Nokia Gently Massages Their Own Throbbing Ego
â€śThis time last week, I was lucky enough to take delivery of the new Nokia Lumia 620 â€“ Nokiaâ€™s latest, and most affordable, Windows Phone 8 smartphone,â€ť writes Adam Fraser in his latest review of Nokiaâ€™s newest Windows Phone.
â€śLike a kid on Christmas morning, I grabbed the delivery bag, tore it open and glanced at the contents — a blue box with the words â€śNokia Lumia 620â€ť printed on it.â€ť
So far, this reads like an almost normal, if not slightly slanted gadget review found on any techie site, yes?
No. Nokia employee Adam Fraser is reviewing the Lumia 620 on behalf of none other than Nokia for a post found on their Conversations blog.
Youâ€™ll be shocked — shocked I say — to hear that Fraser not only found the 620 to be a strong and sturdy feeling phone, but also a phone with a durable and long-lasting battery.
Worried about the 620â€™s measly 512 MB of RAM? Donâ€™t be, says Nokiaâ€™s Fraser.
â€śThe dual-core 1GHz Snapdragon CPU does a fantastic job at keeping everything running as smooth as any other — more expensive — smartphone.â€ť
Fraserâ€™s post is an interesting look not only at how the company likely sees themselves, but also how theyâ€™d like you to see them and how theyâ€™d like you to use the phone.
For instance, Fraser first mentions that he was given three differently colored shells for his new phone (apparently he knows a guy) in which to test the new Lumia 620. He then mentions how these phones are â€śfunâ€ť and â€śalmost-youthful,â€ť (almost? Oh Adam, you tease!) thanks to the color range. Fraser took advantage of these color options by matching the jumper he was wearing that day with the lime-colored shell, all before powering the thing on.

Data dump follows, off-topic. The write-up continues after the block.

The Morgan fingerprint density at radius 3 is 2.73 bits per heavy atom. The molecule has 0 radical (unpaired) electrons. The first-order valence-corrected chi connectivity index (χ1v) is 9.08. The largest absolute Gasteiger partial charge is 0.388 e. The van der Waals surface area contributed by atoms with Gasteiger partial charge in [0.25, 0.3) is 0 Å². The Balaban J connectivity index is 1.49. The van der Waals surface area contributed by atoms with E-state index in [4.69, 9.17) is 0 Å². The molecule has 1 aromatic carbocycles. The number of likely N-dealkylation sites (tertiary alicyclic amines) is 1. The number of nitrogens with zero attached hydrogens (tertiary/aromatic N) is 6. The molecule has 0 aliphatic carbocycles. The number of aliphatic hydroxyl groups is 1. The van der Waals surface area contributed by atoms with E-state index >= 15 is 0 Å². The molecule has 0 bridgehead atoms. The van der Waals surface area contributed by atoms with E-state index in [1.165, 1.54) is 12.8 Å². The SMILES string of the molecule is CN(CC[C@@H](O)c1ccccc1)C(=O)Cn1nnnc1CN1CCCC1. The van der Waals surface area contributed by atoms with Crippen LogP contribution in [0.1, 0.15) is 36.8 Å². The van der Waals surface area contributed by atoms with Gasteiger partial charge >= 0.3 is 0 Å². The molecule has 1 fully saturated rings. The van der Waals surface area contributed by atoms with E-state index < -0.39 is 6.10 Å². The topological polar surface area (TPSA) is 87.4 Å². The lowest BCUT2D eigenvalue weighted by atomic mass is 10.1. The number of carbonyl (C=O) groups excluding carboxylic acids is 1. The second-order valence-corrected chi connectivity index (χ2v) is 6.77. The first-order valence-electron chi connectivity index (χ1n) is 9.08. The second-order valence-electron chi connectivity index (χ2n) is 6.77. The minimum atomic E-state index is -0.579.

Once he had powered it on and did all the â€śboring stuff,â€ť such as setting up email and social networks, he opted yet again for the green theme, and moved on.
I was curious about this, for in his â€śreview,â€ť (Nokia later changed the name of his post from â€śReviewâ€ť to â€śHands-Onâ€ť) he listed two games, a check-in app, two photography apps and a weather app as â€śessentialâ€ť to his daily smartphone lifestyle. Seems a little â€śyouthfulâ€ť for the typical executive, no?
Let us not forget that this is the second time in less than six months that Nokia has been caught â€śfakingâ€ť to promote their own stuff. The Verge caught the Finnish company last September using a professional camera crew to record videos Nokia claimed had been recorded using their own PureView Technology.
Shortly after the â€śreviewâ€ť was found, many quickly called out the inanity of Nokia giving their own product glowing remarks. TechCrunch even wrote a thing about it, translating some of what Fraser said into what Fraser meant. Â Thus, Nokia quickly changed the title from â€śReviewâ€ť to â€śHands-on.â€ť
But even then, this post is decidedly tilted. Itâ€™s no surprise that Nokia thinks their phone is great, and it shouldnâ€™t be a surprise that they want to guide the conversation along to mention battery life and apps and colors. What is surprising, however, is how bold they were to do it. They were clearly aiming this review at those who might punch in â€śNokia Lumia 620 reviewâ€ť into the Google machine, hoping to lure in some of those fun, youthful potential buyers who are concerned with matching their phone with their jumpers. The whole bit about 125,000 apps also sounds like a desperate plea:
â€śWeâ€™re good enough, plus we have COLORS!â€ť
Personally, Iâ€™m rooting for Nokia. Theyâ€™ve always built solid phones and deserve more credit than their receiving. Yet, itâ€™s not likely theyâ€™ll get any of this success if they keep trying to pull the wool over their customerâ€™s eyes.
Image Credit: Adam Fraser / Nokia